Battle to protect wildlife at sea receives boost today

Common Dolphin, Isles of Scilly (c) Joseph Pender - NOT FOR WIDER USE

The Wildlife Trusts welcome possibility of 41 new Marine Conservation Zones

Today the government has launched a consultation asking the public for their views about protecting a new group of Marine Conservation Zones (MCZs) – areas at sea where wildlife is protected from damaging activities. 41 special places have been chosen for the public to comment on; these range from seagrass beds in Studland Bay to deep, rich mud habitats in the Irish Sea.

Joan Edwards, Director of Living Seas at The Wildlife Trusts says:

“We’ve been calling for the government to give real protection to a connected network of diverse sea-bed habitats since 2009. Only 50 have been designated so far and this new consultation on 41 special places is really good news. We need  to restore the sea-bed that has been ravaged over the past century and allow fragile marine life to recover – and this can only be done with good management. Without these astonishing submerged landscapes there simply wouldn't be any fish, let alone fantastic jewel anemones, seahorses, and all the other wild and extraordinary creatures which are part of a healthy marine ecosystem.”

“Forty-one potential new protected areas represent a great leap forward but we are disappointed that a number of sites have been left out of this process, particularly mud habitats in the Irish Sea and English Channel"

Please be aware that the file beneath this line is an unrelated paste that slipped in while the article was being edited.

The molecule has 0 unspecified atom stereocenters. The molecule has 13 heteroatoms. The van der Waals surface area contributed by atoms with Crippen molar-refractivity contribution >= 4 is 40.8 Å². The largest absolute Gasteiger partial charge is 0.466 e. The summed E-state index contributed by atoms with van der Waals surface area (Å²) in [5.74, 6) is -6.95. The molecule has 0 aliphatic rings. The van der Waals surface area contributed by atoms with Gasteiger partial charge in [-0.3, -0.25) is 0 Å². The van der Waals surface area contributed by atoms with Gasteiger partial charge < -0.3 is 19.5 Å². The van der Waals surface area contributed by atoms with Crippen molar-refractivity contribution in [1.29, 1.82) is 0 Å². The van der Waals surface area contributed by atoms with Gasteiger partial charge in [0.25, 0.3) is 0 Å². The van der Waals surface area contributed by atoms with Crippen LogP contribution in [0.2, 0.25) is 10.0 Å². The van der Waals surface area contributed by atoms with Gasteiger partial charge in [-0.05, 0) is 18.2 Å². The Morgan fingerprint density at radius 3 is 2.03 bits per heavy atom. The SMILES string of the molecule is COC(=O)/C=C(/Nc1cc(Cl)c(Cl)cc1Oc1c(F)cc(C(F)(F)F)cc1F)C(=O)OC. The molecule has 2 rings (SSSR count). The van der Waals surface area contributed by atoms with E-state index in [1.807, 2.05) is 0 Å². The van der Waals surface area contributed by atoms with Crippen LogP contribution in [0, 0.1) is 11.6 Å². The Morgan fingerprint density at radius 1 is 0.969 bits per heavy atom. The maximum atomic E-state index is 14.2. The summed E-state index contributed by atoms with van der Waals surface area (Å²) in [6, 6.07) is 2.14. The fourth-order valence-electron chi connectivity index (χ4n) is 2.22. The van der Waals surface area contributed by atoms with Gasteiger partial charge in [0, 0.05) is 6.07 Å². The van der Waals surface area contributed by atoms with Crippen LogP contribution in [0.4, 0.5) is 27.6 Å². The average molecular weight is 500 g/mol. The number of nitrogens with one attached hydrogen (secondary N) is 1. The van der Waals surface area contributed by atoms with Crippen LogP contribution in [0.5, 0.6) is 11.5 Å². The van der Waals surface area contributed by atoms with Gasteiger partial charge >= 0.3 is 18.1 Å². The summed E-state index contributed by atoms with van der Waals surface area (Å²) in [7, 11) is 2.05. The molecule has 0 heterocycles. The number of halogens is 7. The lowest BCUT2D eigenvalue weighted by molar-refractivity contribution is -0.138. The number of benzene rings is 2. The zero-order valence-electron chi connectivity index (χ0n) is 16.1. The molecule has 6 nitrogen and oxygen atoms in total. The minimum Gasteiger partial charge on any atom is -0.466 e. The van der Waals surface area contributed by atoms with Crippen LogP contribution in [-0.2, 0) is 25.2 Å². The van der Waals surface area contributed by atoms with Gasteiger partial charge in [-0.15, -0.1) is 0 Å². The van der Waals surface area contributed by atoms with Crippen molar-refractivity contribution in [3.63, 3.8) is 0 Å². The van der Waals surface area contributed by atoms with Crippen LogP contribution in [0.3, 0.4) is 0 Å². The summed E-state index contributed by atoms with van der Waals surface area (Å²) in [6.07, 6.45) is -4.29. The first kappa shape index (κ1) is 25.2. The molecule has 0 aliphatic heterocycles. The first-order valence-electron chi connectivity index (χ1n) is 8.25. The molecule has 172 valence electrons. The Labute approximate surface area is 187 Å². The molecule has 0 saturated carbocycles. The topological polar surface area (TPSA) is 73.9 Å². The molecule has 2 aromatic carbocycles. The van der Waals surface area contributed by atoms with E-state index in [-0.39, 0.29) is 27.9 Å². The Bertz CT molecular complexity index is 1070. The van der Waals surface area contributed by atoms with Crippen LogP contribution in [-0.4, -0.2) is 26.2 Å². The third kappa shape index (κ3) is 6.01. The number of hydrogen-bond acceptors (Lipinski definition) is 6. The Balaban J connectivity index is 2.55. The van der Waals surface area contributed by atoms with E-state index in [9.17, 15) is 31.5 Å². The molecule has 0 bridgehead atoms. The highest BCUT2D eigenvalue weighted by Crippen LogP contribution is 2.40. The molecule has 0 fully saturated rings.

Joan Edwards, Director of Living Seas
The Wildlife Trusts

The Wildlife Trusts believe that the consultation is a big step in the right direction for England’s seas.  Proper protection of these sites after designation will mean that our seas will be given the opportunity to recover. However, there is disappointment that several vital areas of deep mud - home to ocean quahog and sea pens in the Irish Sea and English Channel - are missing from the consultation.

Joan Edwards continues:

“Forty-one potential new protected areas represent a great leap forward but we are disappointed that a number of sites have been left out of this process, particularly mud habitats in the Irish Sea and English Channel. Although these habitats can appear featureless, mud is a diverse and wildlife-rich habitat and we think it’s important that these areas are protected too.”

The Wildlife Trusts are calling on the public to back the 41 potential Marine Conservation Zones in the consultation – details of how to do this will be added to our MCZ page here. The consultation closes on Friday 20th July 2018.